Last week Mom and Dad flew across the Pacific Pond for their first visit to Japan. In fact, it was their first trip overseas ever, unless you count Puerto Vallerta or Alaska.
There visit was only five full days, so planning a schedule was a little tricky. We wanted them to experience all of the different aspects of Japan, and in such a truncated visit, you are really just licking the wrapping.
We ruled out a trip to Kyoto. It’s a 4-hour round trip and the bullet train costs $300. It didn’t seem like an efficient use of time.
We decided to keep most of our travels close to home to avoid the crowded JR trains as much as possible. This ruled out a trip to Odaiba and some of my favorite parks – Rikugien and Showa Kinen.
We made two concrete plans – we bought tickets to a Japanese baseball game at Mom’s request and we scheduled
brunch with Lisa’s brother and his family, which includes 17-month old Takuto and 5-month old Hiroto.
With all of this in mind, our list of things to do still ran long, and several plans were scrapped, such as watching an early morning sumo wrestling practice and strolling through the Tsukiji fish market.
Mom and Dad will just have to come back for a longer visit next time.
For posterity’s sake, here is a rundown of everything the Folks did on their great Tokyo adventure of 2013:
Thursday, May 2: Arrival. Mom and Dad drove from Cedar Falls, Iowa, to Minneapolis in order to catch a direct flight to Narita Airport. Everything went as scheduled, even though Minnesota was hit by a freakin’ snowstorm on May 1. Midwest weather is like a young starlet’s rap sheet: unpredictably predictable.
Nevertheless, they made the 12-hour flight and I found them in terminal one. We took the express train to Shinjuku where Mom and Dad were electro-shocked into Tokyo’s train station experience. Dragging loaded suitcases up and down staircases through the streaming masses is a fine how-do-you-do.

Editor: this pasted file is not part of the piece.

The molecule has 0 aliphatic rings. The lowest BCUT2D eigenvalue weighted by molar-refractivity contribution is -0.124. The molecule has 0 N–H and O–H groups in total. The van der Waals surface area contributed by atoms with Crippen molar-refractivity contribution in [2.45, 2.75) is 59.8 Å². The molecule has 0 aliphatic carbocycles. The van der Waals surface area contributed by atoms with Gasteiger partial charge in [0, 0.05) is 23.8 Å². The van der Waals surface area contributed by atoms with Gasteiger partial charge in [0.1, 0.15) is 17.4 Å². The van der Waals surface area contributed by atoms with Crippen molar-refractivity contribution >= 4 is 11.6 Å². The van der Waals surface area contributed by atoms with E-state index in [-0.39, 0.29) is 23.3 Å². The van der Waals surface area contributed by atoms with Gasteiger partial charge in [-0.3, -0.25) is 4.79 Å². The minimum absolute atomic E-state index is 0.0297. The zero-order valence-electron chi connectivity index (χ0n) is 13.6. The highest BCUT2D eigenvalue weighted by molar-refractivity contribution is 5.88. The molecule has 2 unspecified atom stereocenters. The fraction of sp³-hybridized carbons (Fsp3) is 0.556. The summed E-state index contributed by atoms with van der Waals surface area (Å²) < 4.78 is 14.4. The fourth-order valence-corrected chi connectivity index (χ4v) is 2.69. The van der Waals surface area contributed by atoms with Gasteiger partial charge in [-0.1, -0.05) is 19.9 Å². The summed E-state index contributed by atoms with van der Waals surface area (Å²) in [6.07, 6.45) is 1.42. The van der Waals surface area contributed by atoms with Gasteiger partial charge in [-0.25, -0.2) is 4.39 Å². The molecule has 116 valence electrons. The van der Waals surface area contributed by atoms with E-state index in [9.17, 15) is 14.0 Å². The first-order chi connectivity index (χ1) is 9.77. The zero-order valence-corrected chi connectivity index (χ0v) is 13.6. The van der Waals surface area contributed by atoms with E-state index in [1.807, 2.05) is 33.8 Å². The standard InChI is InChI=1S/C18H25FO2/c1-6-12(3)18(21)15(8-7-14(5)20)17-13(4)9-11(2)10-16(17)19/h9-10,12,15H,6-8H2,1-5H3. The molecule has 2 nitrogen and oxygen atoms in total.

Lisa was at home cooking a homemade dinner. She made hamburger patties, not wanting to force feed too much seafood and rice right off the bat. By the time supper was over, jet lag had caught up and the ‘rents were passed out in the guest room by 10 p.m.
Friday, May 3: We didn’t want the first day to be overwhelming. When I made my first visit to Tokyo eight years ago, my inaugural jaunt through the streets of Tokyo was like the first day of junior high. Wide-eyed nervousness in an alien world. At least in Tokyo I didn’t have to remember a locker combination, though there is that whole foreign language thing.
Keeping that in mind we wanted to simplify for Mom and Dad. This was their Groundhog’s Day. We didn’t want them to see their shadow. After a quiche breakfast (again made by Lisa) we gave a tour of our Sasazuka neighborhood. The weather for their entire trip was sunny with temps in the upper 60s – perfect vacation weather. The highlight of the first day was the grocery store, where Dad ogled the fresh selection of fish and an entire section devoted to tofu. I pointed out that the frozen pizza section was two shelves, compared to the entire wall of pizzas displayed at the Cedar Falls Hy-Vee, like an enticing meat and cheese slot machine carnival.
Dad also enjoyed the vintage motorcycle shop around the corner. He sauntered inside to fawn over the Harleys, Triumphs and Indians, dragging Lisa along as his interpreter. It was nice that by exploring our local neighborhood my folks were able to experience a side of Tokyo you would never get by going through a travel agency.
There is a walking trail that leads from our neighborhood to Meiji Jingu Shrine, the largest Shinto Shrine in Tokyo. The total walk takes about 50 minutes. Since we had already spent an hour strolling through Sasazuka, we only walked halfway down the trail, jumping on the subway to finish the journey.